The data collected can include information about the client system, including kernel or registry settings and the applications and processes that are resident on the system. The data can also include information about application 21, for example, error log files, patch information, configuration files, and context-specific information about the fault that is generated by application 21. Data collection software 23 can also include a configuration file that contains client-specific information such as a client identification handle and the email address for a specific contact person of client. In addition, data-collection software 23 can include a policy file to allow client 15 to control what data is collected and what data is transmitted.
  • [0024]
    In data transmit step S03, the collected data can be transmitted directly if the computer running application 21 has an Internet connection. Alternatively, the data can be routed to another computer on the client network that has an Internet connection. In either case, the policy file can permit or require manual intervention by client 15 before transmitting diagnostic data over the Internet. The data transport protocol is flexible and secure, e.g., HTTPS. Alternatively, another encrypted protocol can be used. The data transport can also be provided via a web service or a virtual private network.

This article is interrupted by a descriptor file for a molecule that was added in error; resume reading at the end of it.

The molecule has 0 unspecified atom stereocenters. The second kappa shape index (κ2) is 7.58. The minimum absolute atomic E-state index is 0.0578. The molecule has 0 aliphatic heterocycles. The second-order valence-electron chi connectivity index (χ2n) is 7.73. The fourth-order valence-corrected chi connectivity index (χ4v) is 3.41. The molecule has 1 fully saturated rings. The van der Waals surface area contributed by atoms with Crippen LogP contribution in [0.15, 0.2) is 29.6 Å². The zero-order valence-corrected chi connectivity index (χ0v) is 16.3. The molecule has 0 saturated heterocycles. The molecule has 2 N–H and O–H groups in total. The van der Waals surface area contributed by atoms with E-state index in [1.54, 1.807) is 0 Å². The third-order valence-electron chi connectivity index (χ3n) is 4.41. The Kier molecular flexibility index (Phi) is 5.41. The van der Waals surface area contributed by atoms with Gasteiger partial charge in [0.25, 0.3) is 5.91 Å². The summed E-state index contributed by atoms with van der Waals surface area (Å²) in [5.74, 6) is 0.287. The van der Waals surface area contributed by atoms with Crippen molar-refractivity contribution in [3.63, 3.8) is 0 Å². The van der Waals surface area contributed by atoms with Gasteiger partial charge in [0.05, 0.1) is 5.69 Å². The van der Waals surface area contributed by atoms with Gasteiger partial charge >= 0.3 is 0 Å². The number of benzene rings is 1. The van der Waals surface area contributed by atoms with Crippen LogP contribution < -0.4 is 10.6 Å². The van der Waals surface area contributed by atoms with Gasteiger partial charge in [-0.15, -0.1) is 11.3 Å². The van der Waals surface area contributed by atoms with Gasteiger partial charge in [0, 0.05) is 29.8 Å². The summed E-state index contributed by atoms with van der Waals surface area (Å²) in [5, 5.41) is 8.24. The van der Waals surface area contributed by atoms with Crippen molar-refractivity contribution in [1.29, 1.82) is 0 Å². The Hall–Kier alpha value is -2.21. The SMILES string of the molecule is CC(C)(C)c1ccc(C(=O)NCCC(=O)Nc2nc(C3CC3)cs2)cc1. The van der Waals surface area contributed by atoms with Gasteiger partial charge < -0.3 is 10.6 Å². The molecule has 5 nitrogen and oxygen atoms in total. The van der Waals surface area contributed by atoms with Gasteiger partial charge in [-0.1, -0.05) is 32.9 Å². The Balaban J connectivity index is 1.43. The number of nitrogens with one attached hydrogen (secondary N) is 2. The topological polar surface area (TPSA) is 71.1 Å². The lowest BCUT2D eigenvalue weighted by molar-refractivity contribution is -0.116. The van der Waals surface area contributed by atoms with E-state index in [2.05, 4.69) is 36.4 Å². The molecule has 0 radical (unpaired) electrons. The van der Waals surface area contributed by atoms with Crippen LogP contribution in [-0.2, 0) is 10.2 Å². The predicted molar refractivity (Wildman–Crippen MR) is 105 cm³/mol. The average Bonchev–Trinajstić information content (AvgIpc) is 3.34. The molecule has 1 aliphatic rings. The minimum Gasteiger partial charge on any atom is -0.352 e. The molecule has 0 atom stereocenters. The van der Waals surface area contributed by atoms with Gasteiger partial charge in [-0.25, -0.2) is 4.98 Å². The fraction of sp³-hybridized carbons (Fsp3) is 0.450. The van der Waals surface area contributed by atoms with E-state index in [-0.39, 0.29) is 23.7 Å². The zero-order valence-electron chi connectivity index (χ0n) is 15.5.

• [0025]
    The invention provides for simultaneous levels of availability. The data can be received at a coordination server of vendor network 11. The coordination server can be implemented as an agent-based solution and/or a J2EE or NET application server. The coordination server is capable of handling multiple fault data downloads concurrently (from the same or different clients).
  • [0026]
    For each set of client data, analysis software 31, used at step S05, receives the data (collected at step S02) from the coordination server. Analysis software may be statistical in nature, or may be based on machine learning techniques, or may consist of an artificial intelligence rule-based/case-based expert system, or any combination thereof. Analysis software will also include contextual analysis. It draws upon knowledge base 33, which is continually updated as a result of on-going vendor evaluation of software and events reported by different clients. Knowledge base 33 is an unstructured object-oriented database. Alternatively, a native XML database, relational database, or any other database can be used.
  • [0027]